Urbana students gather to share science expertise

Urbana students gather to share science expertise

URBANA – If the word "red" is written in the color orange, is the color harder to recognize?

Troy Cobb asked that question – and then she answered it.

Using the Stroop Effect – a psychology term about interference in the reaction time of a task – the Thomas Paine Elementary School fifth-grader showed how brains process getting two answers at the same time.

She showed words written in the color the words said (so "red" was red) and timed it. Then the 11-year-old timed a reading for words written in a different color (so "red" was colored blue).

"It takes longer for adults to do it because they want to read so bad, but they have to (look at) the color," Troy said. "Kids from my age group, they can do it a lot faster.

"It's a kind of fun game that challenges your brain."

At Thomas Paine's annual science fair, held Friday at the Urbana school, practical lessons were the order of the day, and the teachers of those lessons tended to be pretty short.

It's "an opportunity for kids to show what they've learned in science," said Phyllis Peete, a fifth-grade teacher. "They get a problem and they get to solve it."

Peete said the school has been doing the science fair for at least 25 years. "My first science fair was primitive compared to what we have now," she said, gesturing at a gym packed with dozens of projects and people running around looking at them.

Interim Principal Ken Paxton said a favorite project came from the kindergartners, who demonstrated the power of the five senses, partly by using gummy bears. Subjects closed their eyes, got a bear to eat, and had to guess the flavor without seeing its color.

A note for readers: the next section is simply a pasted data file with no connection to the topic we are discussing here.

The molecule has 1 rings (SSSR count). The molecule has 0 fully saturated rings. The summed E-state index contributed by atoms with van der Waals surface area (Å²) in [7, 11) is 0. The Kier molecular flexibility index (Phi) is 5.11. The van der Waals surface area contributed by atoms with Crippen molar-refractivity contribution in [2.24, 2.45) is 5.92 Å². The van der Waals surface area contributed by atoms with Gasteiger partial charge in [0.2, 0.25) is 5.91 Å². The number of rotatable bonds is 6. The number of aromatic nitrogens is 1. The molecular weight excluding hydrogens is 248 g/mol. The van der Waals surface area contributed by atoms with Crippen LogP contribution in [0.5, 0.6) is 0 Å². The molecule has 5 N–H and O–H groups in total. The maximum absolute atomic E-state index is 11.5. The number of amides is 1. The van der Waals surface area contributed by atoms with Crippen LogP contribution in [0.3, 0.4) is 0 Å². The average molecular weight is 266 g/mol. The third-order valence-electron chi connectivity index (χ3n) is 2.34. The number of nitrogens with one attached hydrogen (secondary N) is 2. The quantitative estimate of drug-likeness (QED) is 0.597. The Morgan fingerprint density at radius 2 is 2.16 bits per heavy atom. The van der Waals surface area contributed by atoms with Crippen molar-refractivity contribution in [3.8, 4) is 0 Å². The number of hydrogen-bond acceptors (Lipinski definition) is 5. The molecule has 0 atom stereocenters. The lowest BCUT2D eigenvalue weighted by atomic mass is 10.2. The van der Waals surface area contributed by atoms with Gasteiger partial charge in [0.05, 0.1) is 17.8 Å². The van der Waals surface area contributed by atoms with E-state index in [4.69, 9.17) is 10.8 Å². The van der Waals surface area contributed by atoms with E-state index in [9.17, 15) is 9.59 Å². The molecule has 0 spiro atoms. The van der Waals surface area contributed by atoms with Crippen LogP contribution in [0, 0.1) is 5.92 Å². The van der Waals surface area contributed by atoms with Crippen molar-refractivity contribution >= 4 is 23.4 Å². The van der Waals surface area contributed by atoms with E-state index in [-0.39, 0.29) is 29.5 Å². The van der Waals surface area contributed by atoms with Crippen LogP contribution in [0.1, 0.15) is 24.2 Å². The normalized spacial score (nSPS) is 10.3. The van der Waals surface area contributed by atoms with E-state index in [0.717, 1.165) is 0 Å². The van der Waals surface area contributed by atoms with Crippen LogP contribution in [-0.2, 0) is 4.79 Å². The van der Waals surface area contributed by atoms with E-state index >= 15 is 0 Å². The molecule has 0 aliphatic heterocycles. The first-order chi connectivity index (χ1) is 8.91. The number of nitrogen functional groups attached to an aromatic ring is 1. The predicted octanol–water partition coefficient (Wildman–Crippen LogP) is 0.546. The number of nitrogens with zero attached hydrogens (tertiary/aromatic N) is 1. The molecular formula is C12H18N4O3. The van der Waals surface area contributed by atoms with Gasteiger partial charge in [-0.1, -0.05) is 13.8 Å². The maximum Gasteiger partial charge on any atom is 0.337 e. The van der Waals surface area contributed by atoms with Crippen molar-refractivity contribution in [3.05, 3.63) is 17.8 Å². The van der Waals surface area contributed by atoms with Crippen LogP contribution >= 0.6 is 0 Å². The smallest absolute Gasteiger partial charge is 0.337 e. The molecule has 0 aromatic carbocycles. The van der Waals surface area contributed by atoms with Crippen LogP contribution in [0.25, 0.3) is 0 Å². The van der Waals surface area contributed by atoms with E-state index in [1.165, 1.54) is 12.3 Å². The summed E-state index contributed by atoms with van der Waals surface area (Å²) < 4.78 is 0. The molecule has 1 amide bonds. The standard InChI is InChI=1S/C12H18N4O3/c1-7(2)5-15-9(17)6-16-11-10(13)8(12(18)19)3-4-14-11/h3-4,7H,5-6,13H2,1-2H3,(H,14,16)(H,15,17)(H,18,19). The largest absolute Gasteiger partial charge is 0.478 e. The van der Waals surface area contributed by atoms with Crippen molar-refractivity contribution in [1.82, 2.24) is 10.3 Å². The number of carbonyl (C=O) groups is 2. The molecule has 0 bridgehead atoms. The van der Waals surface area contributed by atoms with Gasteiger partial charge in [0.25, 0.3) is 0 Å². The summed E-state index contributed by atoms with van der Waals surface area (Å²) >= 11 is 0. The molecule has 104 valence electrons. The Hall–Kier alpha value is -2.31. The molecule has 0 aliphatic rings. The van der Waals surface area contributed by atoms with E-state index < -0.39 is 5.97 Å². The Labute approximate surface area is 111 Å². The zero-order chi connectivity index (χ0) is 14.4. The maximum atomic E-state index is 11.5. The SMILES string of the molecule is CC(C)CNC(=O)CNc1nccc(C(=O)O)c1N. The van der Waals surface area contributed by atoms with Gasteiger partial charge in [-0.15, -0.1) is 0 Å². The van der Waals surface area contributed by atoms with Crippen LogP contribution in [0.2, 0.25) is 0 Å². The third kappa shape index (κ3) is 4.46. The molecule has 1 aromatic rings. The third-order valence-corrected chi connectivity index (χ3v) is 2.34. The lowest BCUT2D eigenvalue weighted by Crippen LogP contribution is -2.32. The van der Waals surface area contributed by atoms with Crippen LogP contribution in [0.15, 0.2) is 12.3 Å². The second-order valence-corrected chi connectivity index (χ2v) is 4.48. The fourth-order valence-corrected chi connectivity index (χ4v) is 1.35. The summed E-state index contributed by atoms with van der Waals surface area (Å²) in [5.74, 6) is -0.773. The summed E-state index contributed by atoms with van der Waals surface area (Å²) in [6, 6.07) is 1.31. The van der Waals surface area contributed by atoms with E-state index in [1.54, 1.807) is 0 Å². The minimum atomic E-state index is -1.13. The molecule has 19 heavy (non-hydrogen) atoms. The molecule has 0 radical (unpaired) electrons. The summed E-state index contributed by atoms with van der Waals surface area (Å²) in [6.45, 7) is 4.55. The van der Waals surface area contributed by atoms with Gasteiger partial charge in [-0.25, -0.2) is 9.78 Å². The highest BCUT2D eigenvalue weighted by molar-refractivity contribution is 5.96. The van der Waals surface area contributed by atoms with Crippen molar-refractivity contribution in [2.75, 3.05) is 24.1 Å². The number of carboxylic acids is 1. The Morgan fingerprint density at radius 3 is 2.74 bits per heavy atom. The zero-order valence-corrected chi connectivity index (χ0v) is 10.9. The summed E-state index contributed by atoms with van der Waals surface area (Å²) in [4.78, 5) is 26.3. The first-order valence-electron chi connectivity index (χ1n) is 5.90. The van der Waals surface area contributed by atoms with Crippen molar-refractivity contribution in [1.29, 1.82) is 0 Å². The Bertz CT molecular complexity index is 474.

"It gets them excited about science. It also teaches them a lot about the scientific method," he said, "to be able to look at things very objectively."

He said the projects encouraged the students to get excited about science, and incorporated a wide variety of skills, from math to art to public speaking.

Dad Shaabani Mandela watched proudly as his daughter, Kayla J., led him around the room to her favorite science projects, including a volcano. He's happy to support anything where she's excited about learning, he said, and likes the hands-on aspect of the fair.

Kayla's own project took weeks of planning, as she demonstrated how plants grow – or don't – if they don't have light or water.

Kenneth Patton did his own crime scene investigating (minus the crime) when he studied fingerprints.

The fifth-grader's original theory was that kids would have the same print as one of their parents. But by studying different marks on several families' prints, he found that children had similarities to their parent's prints, but weren't the same.

"My hypothesis was not supported, but I really had fun with it," Kenneth said. "I want to find out more stuff about fingerprinting and all that kind of stuff."

For Troy, she's excited about her project, no matter how long she has to wait for a subject to finish naming colors. "It's cool," she said, "because it's a funner way of learning than just sitting at your desk reading a textbook."

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